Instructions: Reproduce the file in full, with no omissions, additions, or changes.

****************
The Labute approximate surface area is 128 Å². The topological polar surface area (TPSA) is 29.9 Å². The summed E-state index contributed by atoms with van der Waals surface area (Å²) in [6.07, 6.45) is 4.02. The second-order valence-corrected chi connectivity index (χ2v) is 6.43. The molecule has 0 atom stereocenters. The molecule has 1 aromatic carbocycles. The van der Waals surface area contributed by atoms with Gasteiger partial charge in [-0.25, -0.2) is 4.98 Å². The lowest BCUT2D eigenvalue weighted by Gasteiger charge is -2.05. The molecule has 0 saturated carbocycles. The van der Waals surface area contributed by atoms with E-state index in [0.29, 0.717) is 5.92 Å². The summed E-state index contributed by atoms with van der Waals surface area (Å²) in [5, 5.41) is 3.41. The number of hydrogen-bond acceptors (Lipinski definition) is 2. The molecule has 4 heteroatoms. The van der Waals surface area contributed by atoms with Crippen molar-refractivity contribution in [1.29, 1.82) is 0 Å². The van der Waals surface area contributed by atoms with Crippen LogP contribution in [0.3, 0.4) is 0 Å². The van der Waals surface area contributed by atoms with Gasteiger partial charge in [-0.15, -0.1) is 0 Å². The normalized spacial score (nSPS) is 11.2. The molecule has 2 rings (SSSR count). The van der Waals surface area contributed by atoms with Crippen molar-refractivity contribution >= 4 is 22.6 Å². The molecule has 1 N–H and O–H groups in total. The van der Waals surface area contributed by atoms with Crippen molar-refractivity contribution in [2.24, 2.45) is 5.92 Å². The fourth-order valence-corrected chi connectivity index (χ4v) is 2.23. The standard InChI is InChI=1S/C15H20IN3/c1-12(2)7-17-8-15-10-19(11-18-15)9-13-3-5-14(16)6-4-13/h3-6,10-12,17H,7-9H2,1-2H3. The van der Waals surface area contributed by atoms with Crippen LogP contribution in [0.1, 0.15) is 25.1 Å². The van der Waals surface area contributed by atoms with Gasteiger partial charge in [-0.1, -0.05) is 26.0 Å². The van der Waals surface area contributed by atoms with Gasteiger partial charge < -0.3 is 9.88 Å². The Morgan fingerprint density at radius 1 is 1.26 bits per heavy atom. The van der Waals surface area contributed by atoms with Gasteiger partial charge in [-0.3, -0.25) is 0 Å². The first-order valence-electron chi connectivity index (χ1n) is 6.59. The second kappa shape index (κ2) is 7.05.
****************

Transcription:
The Labute approximate surface area is 128 Å². The topological polar surface area (TPSA) is 29.9 Å². The summed E-state index contributed by atoms with van der Waals surface area (Å²) in [6.07, 6.45) is 4.02. The second-order valence-corrected chi connectivity index (χ2v) is 6.43. The molecule has 0 atom stereocenters. The molecule has 1 aromatic carbocycles. The van der Waals surface area contributed by atoms with Gasteiger partial charge in [-0.25, -0.2) is 4.98 Å². The lowest BCUT2D eigenvalue weighted by Gasteiger charge is -2.05. The molecule has 0 saturated carbocycles. The van der Waals surface area contributed by atoms with E-state index in [0.29, 0.717) is 5.92 Å². The summed E-state index contributed by atoms with van der Waals surface area (Å²) in [5, 5.41) is 3.41. The number of hydrogen-bond acceptors (Lipinski definition) is 2. The molecule has 4 heteroatoms. The van der Waals surface area contributed by atoms with Crippen molar-refractivity contribution in [1.29, 1.82) is 0 Å². The van der Waals surface area contributed by atoms with Crippen LogP contribution in [0.3, 0.4) is 0 Å². The van der Waals surface area contributed by atoms with Gasteiger partial charge in [-0.15, -0.1) is 0 Å². The normalized spacial score (nSPS) is 11.2. The molecule has 2 rings (SSSR count). The van der Waals surface area contributed by atoms with Crippen molar-refractivity contribution >= 4 is 22.6 Å². The molecule has 1 N–H and O–H groups in total. The van der Waals surface area contributed by atoms with Crippen molar-refractivity contribution in [2.24, 2.45) is 5.92 Å². The fourth-order valence-corrected chi connectivity index (χ4v) is 2.23. The standard InChI is InChI=1S/C15H20IN3/c1-12(2)7-17-8-15-10-19(11-18-15)9-13-3-5-14(16)6-4-13/h3-6,10-12,17H,7-9H2,1-2H3. The van der Waals surface area contributed by atoms with Crippen LogP contribution in [0.1, 0.15) is 25.1 Å². The van der Waals surface area contributed by atoms with Gasteiger partial charge in [-0.1, -0.05) is 26.0 Å². The van der Waals surface area contributed by atoms with Gasteiger partial charge < -0.3 is 9.88 Å². The Morgan fingerprint density at radius 1 is 1.26 bits per heavy atom. The van der Waals surface area contributed by atoms with Gasteiger partial charge in [-0.3, -0.25) is 0 Å². The first-order valence-electron chi connectivity index (χ1n) is 6.59. The second kappa shape index (κ2) is 7.05.